Also, depending on how strict your interpretation of Paleo diet is, these should fit in your diet — definitely Paleo-ish and made with whole foods. Drop the chia seeds and protein powder if these rub you the wrong way.
Line and 8 or 9 inch baking pan with plastic wrap, and set aside.
Pulse Blue Diamond Chocolate Almonds (these are dusted chocolate almonds, not chocolate coated) in food processor until coarsely ground, leave in work bowl.
Add in coconut, apricots, almond meal (or protein powder), palm sugar, chia seeds and sea salt in food processor and process until apricots chopped and well combined with other ingredients.
Drizzle and pulse in coconut oil one tablespoon at a time until mixture begins to stick together when pinched between fingers. The amount of coconut oil you need to use will depend on the size of apricots and whether you used almond meal or protein powder as a binder.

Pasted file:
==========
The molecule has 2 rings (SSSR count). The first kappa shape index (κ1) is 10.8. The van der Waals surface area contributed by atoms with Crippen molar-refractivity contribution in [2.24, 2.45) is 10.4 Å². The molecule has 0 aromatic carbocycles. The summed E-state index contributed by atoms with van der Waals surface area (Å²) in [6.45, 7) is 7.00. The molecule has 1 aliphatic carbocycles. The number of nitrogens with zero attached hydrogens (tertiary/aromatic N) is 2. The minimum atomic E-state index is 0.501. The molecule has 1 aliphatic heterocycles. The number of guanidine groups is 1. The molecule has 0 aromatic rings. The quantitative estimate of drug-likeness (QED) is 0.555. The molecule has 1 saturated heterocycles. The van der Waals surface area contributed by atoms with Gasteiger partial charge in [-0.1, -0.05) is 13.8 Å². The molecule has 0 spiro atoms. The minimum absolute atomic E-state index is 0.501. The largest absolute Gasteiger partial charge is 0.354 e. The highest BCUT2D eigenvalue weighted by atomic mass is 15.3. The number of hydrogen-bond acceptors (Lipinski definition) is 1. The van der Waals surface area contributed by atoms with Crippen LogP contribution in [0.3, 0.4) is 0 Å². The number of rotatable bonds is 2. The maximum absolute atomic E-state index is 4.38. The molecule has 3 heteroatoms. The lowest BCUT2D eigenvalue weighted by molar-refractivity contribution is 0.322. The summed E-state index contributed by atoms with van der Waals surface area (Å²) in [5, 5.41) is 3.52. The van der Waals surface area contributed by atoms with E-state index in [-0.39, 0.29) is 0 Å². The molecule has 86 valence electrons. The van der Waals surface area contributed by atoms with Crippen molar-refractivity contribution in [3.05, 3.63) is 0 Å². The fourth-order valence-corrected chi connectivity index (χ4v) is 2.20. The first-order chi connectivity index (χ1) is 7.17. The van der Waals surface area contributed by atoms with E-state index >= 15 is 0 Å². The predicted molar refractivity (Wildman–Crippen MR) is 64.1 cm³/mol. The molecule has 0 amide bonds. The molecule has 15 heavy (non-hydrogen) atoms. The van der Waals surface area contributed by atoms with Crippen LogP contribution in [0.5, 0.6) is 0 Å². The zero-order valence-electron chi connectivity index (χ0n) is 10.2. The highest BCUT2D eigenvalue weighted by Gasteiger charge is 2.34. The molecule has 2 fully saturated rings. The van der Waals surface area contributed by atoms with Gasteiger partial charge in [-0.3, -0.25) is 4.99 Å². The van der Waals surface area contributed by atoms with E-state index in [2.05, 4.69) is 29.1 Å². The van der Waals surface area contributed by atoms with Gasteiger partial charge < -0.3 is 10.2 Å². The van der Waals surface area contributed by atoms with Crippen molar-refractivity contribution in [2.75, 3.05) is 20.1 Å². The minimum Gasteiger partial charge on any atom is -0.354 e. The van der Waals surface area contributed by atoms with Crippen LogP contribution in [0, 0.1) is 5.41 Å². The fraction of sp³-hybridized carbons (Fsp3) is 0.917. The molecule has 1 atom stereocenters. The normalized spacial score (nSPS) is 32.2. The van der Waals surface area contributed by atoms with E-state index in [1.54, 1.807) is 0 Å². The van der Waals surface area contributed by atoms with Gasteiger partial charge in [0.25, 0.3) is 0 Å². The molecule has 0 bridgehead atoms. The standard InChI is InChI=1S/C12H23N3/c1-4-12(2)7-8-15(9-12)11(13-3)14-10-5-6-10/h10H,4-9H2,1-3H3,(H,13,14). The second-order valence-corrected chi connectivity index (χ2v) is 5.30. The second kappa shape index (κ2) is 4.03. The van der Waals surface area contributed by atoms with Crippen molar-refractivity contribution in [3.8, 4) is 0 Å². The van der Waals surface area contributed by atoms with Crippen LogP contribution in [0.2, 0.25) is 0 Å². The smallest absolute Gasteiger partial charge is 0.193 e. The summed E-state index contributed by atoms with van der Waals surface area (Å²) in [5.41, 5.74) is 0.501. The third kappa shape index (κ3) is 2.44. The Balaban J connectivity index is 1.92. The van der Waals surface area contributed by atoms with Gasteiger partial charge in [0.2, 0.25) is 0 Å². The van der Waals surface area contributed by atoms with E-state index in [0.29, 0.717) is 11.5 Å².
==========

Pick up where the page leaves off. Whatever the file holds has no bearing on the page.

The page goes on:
Gently pulse in mini chocolate chips. If using regular sized chocolate chips add them to step 3.
Firmly press the apricot mixture into the baking pan, using the flat surface of a measuring cup or drinking glass to create a flat even layer.
Place pan in the freezer for 30 minutes, then remove and cut into 12 rectangle bars or roll up in balls (size of your choosing). Keep in an airtight container and store for up to one month in the fridge.